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Online vs. In-Campus Student Fees:

Are We Getting Ripped Off?

By: Yassmine Zeguir


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With the majority of students online this semester, there has been some skepticism on where exactly our money is going. After talking to a clerk from the finance department as well as Jason Annahatak, a member of the Student Services, it became very clear that most students have some major misconceptions. 

Unlike student fees, tuition fees only apply to certain individuals. As Quebec residents, all full-time students are entitled to free tuition, meaning they don’t pay for the actual classes. This changes if you are a part-time student or an international student, in which case you pay a certain amount per hour of education you get. $174 of student fees, however, are still paid by everyone. Here they are, broken down: $20 registration fees, $25 mandatory instructional fees, $100 for student services, $19 for the Dawson Student Union, and a $10 fee that covers a voluntary contribution to the Dawson Foundation, which we have the possibility to withdraw from. 

All fees are set by the Ministry of Education. The only fee that will justify a price difference between two public CEGEPs are Student Union fees, which are decided within each school. Annahatak confirmed that Dawson’s default fee for our Union has been set to $19, and any increase from that must be explained and accepted by the College Board of Governors.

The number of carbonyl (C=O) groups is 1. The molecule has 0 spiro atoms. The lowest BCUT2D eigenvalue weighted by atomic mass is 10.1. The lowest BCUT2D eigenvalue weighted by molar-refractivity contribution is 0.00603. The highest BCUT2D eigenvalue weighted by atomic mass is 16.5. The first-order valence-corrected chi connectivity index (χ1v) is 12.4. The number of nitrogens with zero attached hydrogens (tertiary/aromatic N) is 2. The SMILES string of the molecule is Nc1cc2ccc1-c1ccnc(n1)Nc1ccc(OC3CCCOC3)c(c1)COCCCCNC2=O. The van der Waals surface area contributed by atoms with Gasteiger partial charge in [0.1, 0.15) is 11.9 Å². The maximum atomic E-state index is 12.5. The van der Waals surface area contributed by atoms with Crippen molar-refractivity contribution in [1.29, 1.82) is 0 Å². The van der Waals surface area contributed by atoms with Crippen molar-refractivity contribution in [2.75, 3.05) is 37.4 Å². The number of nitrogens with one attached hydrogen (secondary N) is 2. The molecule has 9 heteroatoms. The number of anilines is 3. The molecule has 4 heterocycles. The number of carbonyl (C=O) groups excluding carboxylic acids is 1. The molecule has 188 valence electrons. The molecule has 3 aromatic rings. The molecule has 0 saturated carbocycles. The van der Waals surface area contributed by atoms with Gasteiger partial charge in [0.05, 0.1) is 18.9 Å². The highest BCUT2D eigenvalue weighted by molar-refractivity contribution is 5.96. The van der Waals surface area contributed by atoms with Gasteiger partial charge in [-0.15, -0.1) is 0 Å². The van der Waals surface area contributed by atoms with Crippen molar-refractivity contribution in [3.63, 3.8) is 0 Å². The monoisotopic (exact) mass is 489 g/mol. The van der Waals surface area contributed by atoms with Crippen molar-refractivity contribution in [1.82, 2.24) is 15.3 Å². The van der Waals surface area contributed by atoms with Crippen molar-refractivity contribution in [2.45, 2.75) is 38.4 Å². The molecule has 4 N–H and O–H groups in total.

“I do feel like the prices could be lowered, especially during this pandemic where we do not have access to the school grounds,

The $100 of student services fees set by the ministry is used to cover a variety of services, such as the health and counselling as well as financial aid, which we all still have access to online through Omnivox. This fee also covers student activities such as Campus Life & Leadership activities, para-academic activities, athletics activities, the Corn Roast, and Spring BBQ.

However, a good portion of students do not understand why such a fee is mandatory. Students cannot participate in activities such as corn roasts now that the pandemic is here and most of them feel discouraged to try any para-academic activities because of COVID-19. Counselling or academic advising services are out of the picture for some students, as they feel awkward about doing them through a call, and sports are cancelled in light of Montreal’s red alert. “I feel like it’s a bit unfair since not every student wants or needs those types of services,” says Angela Arevalo-Marino, a third semester Literature student. She explains firmly that many students already have health insurance and some already have professional help from therapists outside of the school. “I do feel like the prices could be lowered, especially during this pandemic where we do not have access to the school grounds,” she says. Arevalo-Marino adds that students like her are required to pay $130 per month during a regular semester for transportation, and that she pays on average $200 on books per semester.

We still have access to our services, even if they are harder to reach, meaning we’re not totally getting ripped-off. However, most students feel like they should have the right to opt out of services in order to make semesters more affordable, especially in times where every single penny could make the difference. 


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